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Rep. Owens says energy will be big campaign issue

Ryan Morden
Energy Masters founder Hugh Jones (r) discusses his solar panels with Rep. Bill Owens (D-NY).

Congressman Bill Owens says he plans to make energy a big campaign issue for this fall’s race in the 23rd congressional district. The Democrat made the statement Tuesday during a visit to Energy Masters, a solar panel manufacturing facility in Canastota.

He said ventures like Energy Masters are key to creating steady, good paying jobs and breaking our dependency on foreign oil. Owens argued the only way government can encourage job creation is with tax breaks. 

“If we fail to incentivize, we are will be unable to steer the ship at all,” said Owens.

His opponents on the other side of the ballot, Matt Doheny and Doug Hoffman disagree. For Doheny, the emphasis on energy should be on drilling for oil and natural gas on domestic soil and that renewable energy is only part of the solution.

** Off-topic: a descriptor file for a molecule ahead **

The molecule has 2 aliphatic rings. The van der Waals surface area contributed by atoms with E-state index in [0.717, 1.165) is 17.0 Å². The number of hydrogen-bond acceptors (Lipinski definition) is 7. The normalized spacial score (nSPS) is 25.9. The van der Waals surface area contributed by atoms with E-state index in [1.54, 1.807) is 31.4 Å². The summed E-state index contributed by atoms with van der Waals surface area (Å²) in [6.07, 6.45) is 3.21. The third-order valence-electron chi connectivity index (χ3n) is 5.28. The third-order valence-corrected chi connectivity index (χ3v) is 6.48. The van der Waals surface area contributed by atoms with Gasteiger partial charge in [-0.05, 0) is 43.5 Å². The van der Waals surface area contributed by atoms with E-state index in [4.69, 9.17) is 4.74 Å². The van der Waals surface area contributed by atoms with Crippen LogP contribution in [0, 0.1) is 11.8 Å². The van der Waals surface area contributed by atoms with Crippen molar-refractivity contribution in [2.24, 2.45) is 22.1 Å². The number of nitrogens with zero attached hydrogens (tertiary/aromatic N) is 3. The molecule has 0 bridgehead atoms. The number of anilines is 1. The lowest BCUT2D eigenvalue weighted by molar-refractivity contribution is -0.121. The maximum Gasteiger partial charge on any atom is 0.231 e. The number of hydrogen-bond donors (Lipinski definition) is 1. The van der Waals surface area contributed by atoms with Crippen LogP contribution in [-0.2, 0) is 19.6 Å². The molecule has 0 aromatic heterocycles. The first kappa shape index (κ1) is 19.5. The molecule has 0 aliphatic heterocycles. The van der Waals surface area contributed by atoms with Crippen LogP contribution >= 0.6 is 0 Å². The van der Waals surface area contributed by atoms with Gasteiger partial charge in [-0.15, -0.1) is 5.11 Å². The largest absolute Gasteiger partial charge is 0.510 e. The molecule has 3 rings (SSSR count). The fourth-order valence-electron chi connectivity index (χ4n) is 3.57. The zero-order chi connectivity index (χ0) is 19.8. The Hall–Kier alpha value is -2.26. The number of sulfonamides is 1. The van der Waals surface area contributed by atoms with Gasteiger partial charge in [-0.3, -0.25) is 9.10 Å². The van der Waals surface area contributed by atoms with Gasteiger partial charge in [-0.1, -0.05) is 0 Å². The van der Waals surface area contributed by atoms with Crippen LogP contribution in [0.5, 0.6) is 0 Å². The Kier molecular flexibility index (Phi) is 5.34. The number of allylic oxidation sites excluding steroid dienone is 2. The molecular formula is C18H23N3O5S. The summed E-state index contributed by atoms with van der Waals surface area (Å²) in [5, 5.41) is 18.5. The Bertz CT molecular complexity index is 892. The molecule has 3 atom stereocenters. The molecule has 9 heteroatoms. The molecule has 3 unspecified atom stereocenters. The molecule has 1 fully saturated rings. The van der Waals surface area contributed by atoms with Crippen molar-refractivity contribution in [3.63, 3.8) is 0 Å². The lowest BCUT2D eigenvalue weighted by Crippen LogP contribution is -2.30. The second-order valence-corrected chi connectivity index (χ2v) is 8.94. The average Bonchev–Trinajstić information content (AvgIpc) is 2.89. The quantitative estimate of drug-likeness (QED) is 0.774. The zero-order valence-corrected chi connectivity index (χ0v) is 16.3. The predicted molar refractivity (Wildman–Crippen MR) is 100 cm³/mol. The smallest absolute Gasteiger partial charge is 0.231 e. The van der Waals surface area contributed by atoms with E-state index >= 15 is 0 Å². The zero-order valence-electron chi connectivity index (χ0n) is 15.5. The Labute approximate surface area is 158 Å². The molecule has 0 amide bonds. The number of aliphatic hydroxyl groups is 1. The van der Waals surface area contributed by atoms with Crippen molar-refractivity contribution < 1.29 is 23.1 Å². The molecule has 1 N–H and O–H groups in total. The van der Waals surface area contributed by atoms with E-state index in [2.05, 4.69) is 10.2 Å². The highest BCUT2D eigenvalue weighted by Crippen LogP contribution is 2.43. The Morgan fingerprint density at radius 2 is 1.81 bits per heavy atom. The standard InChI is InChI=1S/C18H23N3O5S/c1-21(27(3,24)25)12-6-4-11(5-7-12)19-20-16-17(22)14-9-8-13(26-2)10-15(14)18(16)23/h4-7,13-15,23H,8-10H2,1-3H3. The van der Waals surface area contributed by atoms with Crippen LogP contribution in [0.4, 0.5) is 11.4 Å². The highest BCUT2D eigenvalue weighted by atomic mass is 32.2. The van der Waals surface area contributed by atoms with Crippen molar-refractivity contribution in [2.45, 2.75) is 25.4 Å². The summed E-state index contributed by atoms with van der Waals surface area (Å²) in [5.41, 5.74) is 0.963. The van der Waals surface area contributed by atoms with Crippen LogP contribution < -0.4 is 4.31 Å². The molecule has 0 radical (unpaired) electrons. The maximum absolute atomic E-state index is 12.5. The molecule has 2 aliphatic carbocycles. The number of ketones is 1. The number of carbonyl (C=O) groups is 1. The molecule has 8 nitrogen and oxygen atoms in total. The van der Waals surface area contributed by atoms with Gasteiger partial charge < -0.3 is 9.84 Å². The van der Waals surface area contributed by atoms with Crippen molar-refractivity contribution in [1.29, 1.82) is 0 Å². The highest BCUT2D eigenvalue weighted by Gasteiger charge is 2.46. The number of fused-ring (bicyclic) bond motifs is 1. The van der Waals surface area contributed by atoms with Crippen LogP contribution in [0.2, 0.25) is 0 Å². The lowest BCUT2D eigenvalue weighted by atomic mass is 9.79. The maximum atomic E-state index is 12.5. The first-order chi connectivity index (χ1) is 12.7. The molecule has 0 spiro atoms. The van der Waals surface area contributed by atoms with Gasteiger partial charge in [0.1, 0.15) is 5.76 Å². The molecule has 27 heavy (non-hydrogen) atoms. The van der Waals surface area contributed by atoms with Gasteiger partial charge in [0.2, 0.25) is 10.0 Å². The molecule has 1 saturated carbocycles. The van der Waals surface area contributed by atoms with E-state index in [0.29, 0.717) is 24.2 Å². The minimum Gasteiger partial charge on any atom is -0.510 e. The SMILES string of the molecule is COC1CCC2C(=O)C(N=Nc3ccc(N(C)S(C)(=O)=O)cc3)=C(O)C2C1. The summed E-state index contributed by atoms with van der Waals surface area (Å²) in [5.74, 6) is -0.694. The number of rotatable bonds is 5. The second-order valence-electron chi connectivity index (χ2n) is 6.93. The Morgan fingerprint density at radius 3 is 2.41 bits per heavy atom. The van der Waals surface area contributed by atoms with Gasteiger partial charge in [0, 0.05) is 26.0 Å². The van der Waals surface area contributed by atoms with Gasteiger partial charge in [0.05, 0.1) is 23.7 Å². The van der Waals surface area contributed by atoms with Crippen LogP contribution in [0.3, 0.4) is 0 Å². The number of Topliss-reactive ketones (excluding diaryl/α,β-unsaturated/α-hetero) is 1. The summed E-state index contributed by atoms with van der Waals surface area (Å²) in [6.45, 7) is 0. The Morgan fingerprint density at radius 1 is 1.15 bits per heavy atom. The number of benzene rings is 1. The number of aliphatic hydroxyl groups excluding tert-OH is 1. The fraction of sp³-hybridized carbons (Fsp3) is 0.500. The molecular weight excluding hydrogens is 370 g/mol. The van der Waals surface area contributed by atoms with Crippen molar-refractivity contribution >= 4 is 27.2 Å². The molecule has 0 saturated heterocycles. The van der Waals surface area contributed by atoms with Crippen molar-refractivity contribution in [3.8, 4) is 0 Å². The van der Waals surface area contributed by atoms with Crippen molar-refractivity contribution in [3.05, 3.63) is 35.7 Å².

Energy Masters founder Hugh Jones supports Owens’ view on creative incentives. He started his business 5 years ago in his garage and was able to grow his company because of government support.

He says the emphasis on renewable energy ventures from the state and federal are helping him succeed, where years ago, his peers failed.

”I can’t tell you how many people, good friends of mine, have not made it with reneweables," said Jones. "It’s not that their heart wasn’t in it. It’s just that there wasn’t that much interest in the private sector 15 years ago to keep a company going."

Promoting interest in renewables in the private sector will require new energy policy from Congress. But Owens isn’t optimistic that anything will get done before the November election.

Innovation Trail alumnus Ryan Morden is originally from Seattle. He graduated from the University of Washington with a bachelor's in journalism, minoring in political science and Scandinavian studies. Morden was Morning Edition producer and reporter at WRVO before moving over to the Innovation Trail project. Before landing at WRVO, Morden covered the Washington State legislature as a correspondent for Northwest News Network (N3), a group of nine NPR affiliates in the northwest.